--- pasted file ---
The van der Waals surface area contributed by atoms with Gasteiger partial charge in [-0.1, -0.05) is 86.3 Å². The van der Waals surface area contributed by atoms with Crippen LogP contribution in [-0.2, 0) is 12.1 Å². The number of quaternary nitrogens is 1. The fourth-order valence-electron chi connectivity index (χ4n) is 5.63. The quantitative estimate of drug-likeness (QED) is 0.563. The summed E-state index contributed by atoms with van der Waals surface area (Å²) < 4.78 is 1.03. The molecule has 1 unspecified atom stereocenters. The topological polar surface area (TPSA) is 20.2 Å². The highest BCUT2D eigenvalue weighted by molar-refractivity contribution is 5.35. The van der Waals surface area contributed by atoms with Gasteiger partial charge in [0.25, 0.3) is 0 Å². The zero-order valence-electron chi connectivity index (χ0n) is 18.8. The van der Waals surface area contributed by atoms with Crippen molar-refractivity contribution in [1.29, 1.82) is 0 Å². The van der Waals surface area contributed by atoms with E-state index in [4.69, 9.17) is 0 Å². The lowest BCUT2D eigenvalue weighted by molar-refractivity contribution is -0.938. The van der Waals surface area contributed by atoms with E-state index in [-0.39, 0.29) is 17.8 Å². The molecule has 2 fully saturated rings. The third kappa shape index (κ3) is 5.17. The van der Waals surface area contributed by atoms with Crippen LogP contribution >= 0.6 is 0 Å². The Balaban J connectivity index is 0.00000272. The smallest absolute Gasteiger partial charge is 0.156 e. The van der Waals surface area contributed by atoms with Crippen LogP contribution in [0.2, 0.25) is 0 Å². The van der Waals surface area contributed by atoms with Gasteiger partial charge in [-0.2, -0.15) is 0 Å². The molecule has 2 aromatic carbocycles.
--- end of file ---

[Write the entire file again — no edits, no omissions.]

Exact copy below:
The van der Waals surface area contributed by atoms with Gasteiger partial charge in [-0.1, -0.05) is 86.3 Å². The van der Waals surface area contributed by atoms with Crippen LogP contribution in [-0.2, 0) is 12.1 Å². The number of quaternary nitrogens is 1. The fourth-order valence-electron chi connectivity index (χ4n) is 5.63. The quantitative estimate of drug-likeness (QED) is 0.563. The summed E-state index contributed by atoms with van der Waals surface area (Å²) < 4.78 is 1.03. The molecule has 1 unspecified atom stereocenters. The topological polar surface area (TPSA) is 20.2 Å². The highest BCUT2D eigenvalue weighted by molar-refractivity contribution is 5.35. The van der Waals surface area contributed by atoms with Gasteiger partial charge in [0.25, 0.3) is 0 Å². The zero-order valence-electron chi connectivity index (χ0n) is 18.8. The van der Waals surface area contributed by atoms with Crippen molar-refractivity contribution in [1.29, 1.82) is 0 Å². The van der Waals surface area contributed by atoms with E-state index in [4.69, 9.17) is 0 Å². The lowest BCUT2D eigenvalue weighted by molar-refractivity contribution is -0.938. The van der Waals surface area contributed by atoms with E-state index in [-0.39, 0.29) is 17.8 Å². The molecule has 2 fully saturated rings. The third kappa shape index (κ3) is 5.17. The van der Waals surface area contributed by atoms with Crippen LogP contribution >= 0.6 is 0 Å². The Balaban J connectivity index is 0.00000272. The smallest absolute Gasteiger partial charge is 0.156 e. The van der Waals surface area contributed by atoms with Crippen LogP contribution in [0.2, 0.25) is 0 Å². The van der Waals surface area contributed by atoms with Gasteiger partial charge in [-0.2, -0.15) is 0 Å². The molecule has 2 aromatic carbocycles.